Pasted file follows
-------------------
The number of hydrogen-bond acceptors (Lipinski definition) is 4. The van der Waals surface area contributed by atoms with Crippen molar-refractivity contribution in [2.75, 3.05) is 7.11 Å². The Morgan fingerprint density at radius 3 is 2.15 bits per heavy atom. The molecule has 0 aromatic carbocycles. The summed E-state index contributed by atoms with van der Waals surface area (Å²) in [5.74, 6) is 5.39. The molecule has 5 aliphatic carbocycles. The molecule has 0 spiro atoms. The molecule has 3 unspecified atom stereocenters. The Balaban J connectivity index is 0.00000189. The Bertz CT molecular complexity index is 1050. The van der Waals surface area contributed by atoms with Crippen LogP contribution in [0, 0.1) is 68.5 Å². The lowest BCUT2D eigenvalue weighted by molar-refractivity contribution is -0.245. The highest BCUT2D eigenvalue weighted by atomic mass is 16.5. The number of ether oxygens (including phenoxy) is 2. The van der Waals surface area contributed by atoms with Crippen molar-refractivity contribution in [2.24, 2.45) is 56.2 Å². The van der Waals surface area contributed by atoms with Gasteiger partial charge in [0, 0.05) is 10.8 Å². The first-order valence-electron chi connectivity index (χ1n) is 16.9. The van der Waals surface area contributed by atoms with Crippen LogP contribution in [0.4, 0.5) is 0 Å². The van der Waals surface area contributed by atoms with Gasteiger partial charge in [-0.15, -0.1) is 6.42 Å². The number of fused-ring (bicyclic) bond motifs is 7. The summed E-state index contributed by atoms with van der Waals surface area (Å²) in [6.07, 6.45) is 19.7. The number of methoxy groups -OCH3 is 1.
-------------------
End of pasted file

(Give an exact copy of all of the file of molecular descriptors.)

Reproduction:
The number of hydrogen-bond acceptors (Lipinski definition) is 4. The van der Waals surface area contributed by atoms with Crippen molar-refractivity contribution in [2.75, 3.05) is 7.11 Å². The Morgan fingerprint density at radius 3 is 2.15 bits per heavy atom. The molecule has 0 aromatic carbocycles. The summed E-state index contributed by atoms with van der Waals surface area (Å²) in [5.74, 6) is 5.39. The molecule has 5 aliphatic carbocycles. The molecule has 0 spiro atoms. The molecule has 3 unspecified atom stereocenters. The Balaban J connectivity index is 0.00000189. The Bertz CT molecular complexity index is 1050. The van der Waals surface area contributed by atoms with Crippen LogP contribution in [0, 0.1) is 68.5 Å². The lowest BCUT2D eigenvalue weighted by molar-refractivity contribution is -0.245. The highest BCUT2D eigenvalue weighted by atomic mass is 16.5. The number of ether oxygens (including phenoxy) is 2. The van der Waals surface area contributed by atoms with Crippen molar-refractivity contribution in [2.24, 2.45) is 56.2 Å². The van der Waals surface area contributed by atoms with Gasteiger partial charge in [0, 0.05) is 10.8 Å². The first-order valence-electron chi connectivity index (χ1n) is 16.9. The van der Waals surface area contributed by atoms with Crippen LogP contribution in [0.4, 0.5) is 0 Å². The van der Waals surface area contributed by atoms with Gasteiger partial charge in [-0.15, -0.1) is 6.42 Å². The number of fused-ring (bicyclic) bond motifs is 7. The summed E-state index contributed by atoms with van der Waals surface area (Å²) in [6.07, 6.45) is 19.7. The number of methoxy groups -OCH3 is 1.